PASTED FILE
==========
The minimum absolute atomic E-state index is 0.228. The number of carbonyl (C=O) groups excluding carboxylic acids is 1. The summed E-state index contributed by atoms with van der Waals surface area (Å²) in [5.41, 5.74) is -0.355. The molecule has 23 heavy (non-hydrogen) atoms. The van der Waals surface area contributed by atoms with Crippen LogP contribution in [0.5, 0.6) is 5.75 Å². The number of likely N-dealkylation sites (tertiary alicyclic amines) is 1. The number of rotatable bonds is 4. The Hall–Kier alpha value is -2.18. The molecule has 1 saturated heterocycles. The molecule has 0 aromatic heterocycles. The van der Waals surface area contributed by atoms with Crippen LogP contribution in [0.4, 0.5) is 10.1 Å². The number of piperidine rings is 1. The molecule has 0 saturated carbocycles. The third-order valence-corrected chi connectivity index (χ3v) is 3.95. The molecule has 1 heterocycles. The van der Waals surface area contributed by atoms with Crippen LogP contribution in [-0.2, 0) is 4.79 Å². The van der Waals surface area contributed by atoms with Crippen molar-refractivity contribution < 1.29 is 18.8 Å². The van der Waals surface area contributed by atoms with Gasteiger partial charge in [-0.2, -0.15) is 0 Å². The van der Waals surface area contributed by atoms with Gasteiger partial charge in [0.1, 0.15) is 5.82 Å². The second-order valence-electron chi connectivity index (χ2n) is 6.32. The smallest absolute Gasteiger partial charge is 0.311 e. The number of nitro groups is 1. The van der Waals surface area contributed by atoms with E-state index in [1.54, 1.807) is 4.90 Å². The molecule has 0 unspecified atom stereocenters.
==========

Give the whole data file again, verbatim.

The minimum absolute atomic E-state index is 0.228. The number of carbonyl (C=O) groups excluding carboxylic acids is 1. The summed E-state index contributed by atoms with van der Waals surface area (Å²) in [5.41, 5.74) is -0.355. The molecule has 23 heavy (non-hydrogen) atoms. The van der Waals surface area contributed by atoms with Crippen LogP contribution in [0.5, 0.6) is 5.75 Å². The number of likely N-dealkylation sites (tertiary alicyclic amines) is 1. The number of rotatable bonds is 4. The Hall–Kier alpha value is -2.18. The molecule has 1 saturated heterocycles. The molecule has 0 aromatic heterocycles. The van der Waals surface area contributed by atoms with Crippen LogP contribution in [0.4, 0.5) is 10.1 Å². The number of piperidine rings is 1. The molecule has 0 saturated carbocycles. The third-order valence-corrected chi connectivity index (χ3v) is 3.95. The molecule has 1 heterocycles. The van der Waals surface area contributed by atoms with Crippen LogP contribution in [-0.2, 0) is 4.79 Å². The van der Waals surface area contributed by atoms with Crippen molar-refractivity contribution < 1.29 is 18.8 Å². The van der Waals surface area contributed by atoms with Gasteiger partial charge in [-0.2, -0.15) is 0 Å². The van der Waals surface area contributed by atoms with Gasteiger partial charge in [0.1, 0.15) is 5.82 Å². The second-order valence-electron chi connectivity index (χ2n) is 6.32. The smallest absolute Gasteiger partial charge is 0.311 e. The number of nitro groups is 1. The van der Waals surface area contributed by atoms with E-state index in [1.54, 1.807) is 4.90 Å². The molecule has 0 unspecified atom stereocenters.